Dinjith Ayyathan’s ‘O.P.160/18 Kakshi Amminipilla’ has a few pitfalls without doubt, but is also a film that would be discussed for the very valid theme that it purports. There is a charm to the old school style of film making that he so assertively flaunts, and an appeal in his confidence to bank on substance over style.
The opening frames of Arun Bose’s directorial debut ‘Luca’ are nothing short of brilliant; a montage of vibrant frames that are pre-emptive of a gala ocular delight to follow. It does live up to those expectations – at least visually – and is a film that is estimably captured on camera, but which falters playing with ideas that keep wavering in intensity and depth.
‘And the Oscar goes to’ does not rise to the stature of Salim Ahmed’s former films, and while it would be unjust to indulge in a comparison as such, it is also inevitable. While it does suggest that there is nothing more magical than what could be conveyed by the medium of cinema, it delivers the said magic, but only in very brief spurts.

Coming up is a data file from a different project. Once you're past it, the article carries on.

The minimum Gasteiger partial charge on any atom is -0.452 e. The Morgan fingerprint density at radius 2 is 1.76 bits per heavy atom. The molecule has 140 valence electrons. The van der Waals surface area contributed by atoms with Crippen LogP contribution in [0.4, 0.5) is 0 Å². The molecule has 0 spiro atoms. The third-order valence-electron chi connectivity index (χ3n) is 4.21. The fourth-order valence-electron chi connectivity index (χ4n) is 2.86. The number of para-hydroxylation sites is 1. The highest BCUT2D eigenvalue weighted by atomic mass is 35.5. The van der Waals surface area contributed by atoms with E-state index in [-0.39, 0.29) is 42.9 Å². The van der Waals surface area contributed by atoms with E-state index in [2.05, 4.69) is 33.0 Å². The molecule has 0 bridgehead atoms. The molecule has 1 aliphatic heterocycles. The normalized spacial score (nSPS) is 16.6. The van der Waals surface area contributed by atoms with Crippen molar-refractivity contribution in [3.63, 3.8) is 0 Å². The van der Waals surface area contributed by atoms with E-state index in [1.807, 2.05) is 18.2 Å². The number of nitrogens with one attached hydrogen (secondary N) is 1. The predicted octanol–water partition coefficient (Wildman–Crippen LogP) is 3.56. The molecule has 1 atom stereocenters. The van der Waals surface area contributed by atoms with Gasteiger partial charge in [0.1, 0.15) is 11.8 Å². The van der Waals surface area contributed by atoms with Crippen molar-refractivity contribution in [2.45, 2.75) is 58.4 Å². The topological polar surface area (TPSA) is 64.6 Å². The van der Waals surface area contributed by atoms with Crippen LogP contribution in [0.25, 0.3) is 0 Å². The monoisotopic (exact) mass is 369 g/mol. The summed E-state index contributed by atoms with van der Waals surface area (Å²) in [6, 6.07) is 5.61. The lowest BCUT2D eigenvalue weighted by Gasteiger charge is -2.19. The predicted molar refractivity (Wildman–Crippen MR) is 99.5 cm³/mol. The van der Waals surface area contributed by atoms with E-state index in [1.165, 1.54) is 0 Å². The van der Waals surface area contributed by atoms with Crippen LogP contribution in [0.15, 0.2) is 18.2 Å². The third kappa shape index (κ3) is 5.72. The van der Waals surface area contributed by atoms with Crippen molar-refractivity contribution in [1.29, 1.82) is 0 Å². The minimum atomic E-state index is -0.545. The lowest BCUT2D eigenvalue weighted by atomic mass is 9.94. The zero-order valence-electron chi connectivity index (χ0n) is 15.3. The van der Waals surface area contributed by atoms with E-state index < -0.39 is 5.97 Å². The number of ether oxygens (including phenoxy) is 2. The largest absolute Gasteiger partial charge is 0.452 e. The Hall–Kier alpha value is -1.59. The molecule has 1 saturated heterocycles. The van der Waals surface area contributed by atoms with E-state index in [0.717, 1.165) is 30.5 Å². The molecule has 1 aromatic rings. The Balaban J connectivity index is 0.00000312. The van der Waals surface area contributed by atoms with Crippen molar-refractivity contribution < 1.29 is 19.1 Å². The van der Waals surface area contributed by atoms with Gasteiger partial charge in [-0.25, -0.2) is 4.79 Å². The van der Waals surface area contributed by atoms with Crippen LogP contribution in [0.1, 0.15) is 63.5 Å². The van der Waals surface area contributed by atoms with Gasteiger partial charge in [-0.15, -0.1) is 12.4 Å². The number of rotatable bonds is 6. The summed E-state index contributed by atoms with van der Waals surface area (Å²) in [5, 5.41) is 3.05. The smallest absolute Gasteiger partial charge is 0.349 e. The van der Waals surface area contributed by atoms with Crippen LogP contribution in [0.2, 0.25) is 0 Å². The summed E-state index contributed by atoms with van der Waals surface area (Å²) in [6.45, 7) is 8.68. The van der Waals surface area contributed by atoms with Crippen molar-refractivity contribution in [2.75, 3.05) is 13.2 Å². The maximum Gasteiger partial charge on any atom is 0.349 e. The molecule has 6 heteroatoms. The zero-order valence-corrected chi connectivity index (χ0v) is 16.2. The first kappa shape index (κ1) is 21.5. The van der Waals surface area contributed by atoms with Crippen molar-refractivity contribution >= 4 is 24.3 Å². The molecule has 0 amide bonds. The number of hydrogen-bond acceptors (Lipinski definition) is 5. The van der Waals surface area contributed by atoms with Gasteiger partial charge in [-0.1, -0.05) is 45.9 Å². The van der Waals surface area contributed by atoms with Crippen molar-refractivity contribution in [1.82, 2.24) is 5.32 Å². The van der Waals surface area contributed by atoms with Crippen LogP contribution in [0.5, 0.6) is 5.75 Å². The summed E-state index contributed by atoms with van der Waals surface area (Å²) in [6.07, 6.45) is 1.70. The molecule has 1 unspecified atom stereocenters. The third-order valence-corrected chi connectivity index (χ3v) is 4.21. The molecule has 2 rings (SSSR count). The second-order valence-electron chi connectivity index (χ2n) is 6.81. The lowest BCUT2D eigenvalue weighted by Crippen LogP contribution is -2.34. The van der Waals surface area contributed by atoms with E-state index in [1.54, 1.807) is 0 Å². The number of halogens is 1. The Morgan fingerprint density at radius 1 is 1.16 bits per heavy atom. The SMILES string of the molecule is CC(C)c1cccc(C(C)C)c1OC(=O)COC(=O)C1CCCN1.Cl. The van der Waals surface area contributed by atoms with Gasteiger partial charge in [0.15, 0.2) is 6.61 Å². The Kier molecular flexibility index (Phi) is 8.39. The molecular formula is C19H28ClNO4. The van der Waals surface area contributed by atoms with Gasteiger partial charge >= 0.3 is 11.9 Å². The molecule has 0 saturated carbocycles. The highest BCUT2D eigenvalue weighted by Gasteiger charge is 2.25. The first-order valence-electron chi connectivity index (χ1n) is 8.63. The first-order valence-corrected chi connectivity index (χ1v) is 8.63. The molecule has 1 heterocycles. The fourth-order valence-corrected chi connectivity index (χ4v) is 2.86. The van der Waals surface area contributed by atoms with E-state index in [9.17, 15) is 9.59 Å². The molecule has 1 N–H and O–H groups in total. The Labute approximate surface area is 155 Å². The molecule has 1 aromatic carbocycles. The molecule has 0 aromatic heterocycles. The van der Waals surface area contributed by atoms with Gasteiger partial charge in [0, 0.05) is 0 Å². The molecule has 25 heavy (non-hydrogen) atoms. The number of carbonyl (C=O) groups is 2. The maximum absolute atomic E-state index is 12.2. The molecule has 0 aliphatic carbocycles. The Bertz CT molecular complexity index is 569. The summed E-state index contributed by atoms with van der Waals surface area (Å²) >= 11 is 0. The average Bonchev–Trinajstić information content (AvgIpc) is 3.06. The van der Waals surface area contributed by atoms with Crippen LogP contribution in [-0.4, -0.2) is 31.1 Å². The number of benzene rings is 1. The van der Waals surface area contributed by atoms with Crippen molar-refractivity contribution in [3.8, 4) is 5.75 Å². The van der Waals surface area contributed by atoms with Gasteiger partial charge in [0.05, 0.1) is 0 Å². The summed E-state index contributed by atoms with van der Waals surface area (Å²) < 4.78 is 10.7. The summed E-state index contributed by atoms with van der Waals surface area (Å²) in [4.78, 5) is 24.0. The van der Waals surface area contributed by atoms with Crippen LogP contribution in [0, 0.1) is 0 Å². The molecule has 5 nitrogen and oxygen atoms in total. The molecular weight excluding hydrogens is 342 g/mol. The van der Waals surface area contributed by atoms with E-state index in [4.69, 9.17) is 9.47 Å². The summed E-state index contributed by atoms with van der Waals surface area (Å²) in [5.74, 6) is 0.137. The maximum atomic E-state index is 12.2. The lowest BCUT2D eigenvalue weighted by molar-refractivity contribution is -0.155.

Khalid Rahman’s ‘Unda’ is intelligent film making, and the ideological vantage point that it roots for, is one that has its fingers directed at the political scenario of one of the biggest democracies in the world. Never for a moment pretending to be erudite, ‘Unda’ is loaded with terrific insights that are fired away in quick succession, rendering it one of the most thought provoking Malayalam films in recent times.
Ashraf Hamza’s ‘Thamasha’ will remain one of my favourite films this year, thanks to its very unique shimmer and shine. Uproarious, tender, thoughtful and touching, it’s a warm hearted affair with a disarming genuineness that should not by any chance, be missed in the theatres.
‘Virus’ is an effectual ensemble piece that marvellously bonds together the pieces of a jigsaw, thereby rendering complete, a story of how fortitude eventually stamps over irrepressible fear. Emotionally pervasive and unnervingly real, It is also the kind of film that makes you go for a few extra dabs of your hand sanitizer, as you get all set to key down a review.
‘Thottappan’ is a bittersweet film that appeals to you on several levels and yet leaves you wanting for more. The performances are outstanding and there are several moments that you would carry back home with you, but you would also wish that it had not stuck to the template that you have by now, grown so familiar with.